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This article uses the recent Delaware Chancery Court case of Hexion v. Huntsman as a template for motivating thoughts about how contract law should interpret contractual conditions in general – and "material adverse event" provisions in particular – within environments of extreme ambiguity (as opposed to risk). Although ambiguity and aversion there to bear some facial similarities to risk and risk aversion, an optimal contractual allocation of uncertainty does not always track the optimal allocation of risk. After establishing these intuitions as a conceptual proposition, I endeavor to test them empirically, using a unique data set of 528 actual material adverse event provisions in corporate acquisitions transactions between 2007 and 2008. My results are consistent with my conceptual account distinguishing risk from uncertainty. Although intuitive, the idea that material adverse event provisions can be a means for allocating uncertainty contrasts with the received wisdom in corporate law scholarship about the nature and purpose of such terms. Using MAC/MAE provisions as an animating narrative, this article concludes that the behavioral economics concept of ambiguity aversion is a helpful device for understanding contractual conditions and excuses.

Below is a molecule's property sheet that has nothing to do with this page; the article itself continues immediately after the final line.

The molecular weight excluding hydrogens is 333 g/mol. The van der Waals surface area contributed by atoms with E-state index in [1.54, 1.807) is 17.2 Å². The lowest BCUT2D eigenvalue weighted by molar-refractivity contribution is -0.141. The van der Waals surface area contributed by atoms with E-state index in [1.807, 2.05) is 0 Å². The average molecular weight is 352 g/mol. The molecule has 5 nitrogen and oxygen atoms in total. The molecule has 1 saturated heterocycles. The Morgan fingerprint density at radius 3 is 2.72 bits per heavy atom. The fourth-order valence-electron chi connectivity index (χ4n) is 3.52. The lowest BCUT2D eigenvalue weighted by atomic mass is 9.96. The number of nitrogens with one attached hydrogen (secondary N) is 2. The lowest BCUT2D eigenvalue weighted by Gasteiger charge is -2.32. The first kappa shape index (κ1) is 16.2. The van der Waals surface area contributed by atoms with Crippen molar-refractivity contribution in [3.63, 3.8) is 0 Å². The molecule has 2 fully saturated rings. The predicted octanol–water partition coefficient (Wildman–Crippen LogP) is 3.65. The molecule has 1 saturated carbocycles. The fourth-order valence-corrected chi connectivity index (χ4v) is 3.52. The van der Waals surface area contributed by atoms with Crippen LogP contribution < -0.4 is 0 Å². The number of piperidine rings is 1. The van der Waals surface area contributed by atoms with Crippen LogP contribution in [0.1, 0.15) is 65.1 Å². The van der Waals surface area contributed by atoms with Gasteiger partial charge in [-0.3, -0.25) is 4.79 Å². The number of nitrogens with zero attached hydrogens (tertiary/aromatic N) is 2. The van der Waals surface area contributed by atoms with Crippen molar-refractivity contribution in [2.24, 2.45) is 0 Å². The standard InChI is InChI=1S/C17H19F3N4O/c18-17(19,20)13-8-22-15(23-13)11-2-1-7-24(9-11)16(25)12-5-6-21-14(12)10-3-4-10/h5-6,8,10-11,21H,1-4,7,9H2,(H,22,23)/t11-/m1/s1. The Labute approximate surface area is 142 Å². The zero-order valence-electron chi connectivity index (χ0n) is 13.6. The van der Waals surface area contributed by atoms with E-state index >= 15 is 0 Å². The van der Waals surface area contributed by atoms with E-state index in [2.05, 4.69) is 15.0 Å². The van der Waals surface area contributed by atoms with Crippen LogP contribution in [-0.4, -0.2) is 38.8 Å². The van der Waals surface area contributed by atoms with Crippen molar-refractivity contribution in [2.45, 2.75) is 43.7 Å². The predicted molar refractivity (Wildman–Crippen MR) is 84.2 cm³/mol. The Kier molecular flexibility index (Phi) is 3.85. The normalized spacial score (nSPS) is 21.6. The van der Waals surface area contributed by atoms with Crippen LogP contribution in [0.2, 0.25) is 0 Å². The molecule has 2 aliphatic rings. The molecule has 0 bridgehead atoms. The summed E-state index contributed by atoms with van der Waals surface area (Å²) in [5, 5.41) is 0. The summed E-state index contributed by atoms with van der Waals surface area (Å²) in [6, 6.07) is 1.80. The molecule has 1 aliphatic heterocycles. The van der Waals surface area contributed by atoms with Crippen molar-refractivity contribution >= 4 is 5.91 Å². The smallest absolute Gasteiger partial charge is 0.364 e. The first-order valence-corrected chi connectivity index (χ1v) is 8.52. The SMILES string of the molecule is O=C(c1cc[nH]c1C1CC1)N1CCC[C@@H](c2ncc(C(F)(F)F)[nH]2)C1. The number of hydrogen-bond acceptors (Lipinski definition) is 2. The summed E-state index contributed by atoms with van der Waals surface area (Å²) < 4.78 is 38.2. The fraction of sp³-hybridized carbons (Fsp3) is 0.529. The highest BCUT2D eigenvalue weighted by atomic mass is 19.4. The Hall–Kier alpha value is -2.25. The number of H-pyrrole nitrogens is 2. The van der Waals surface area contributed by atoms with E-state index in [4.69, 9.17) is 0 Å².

Business Organizations Law | Contracts | Law | Law and Economics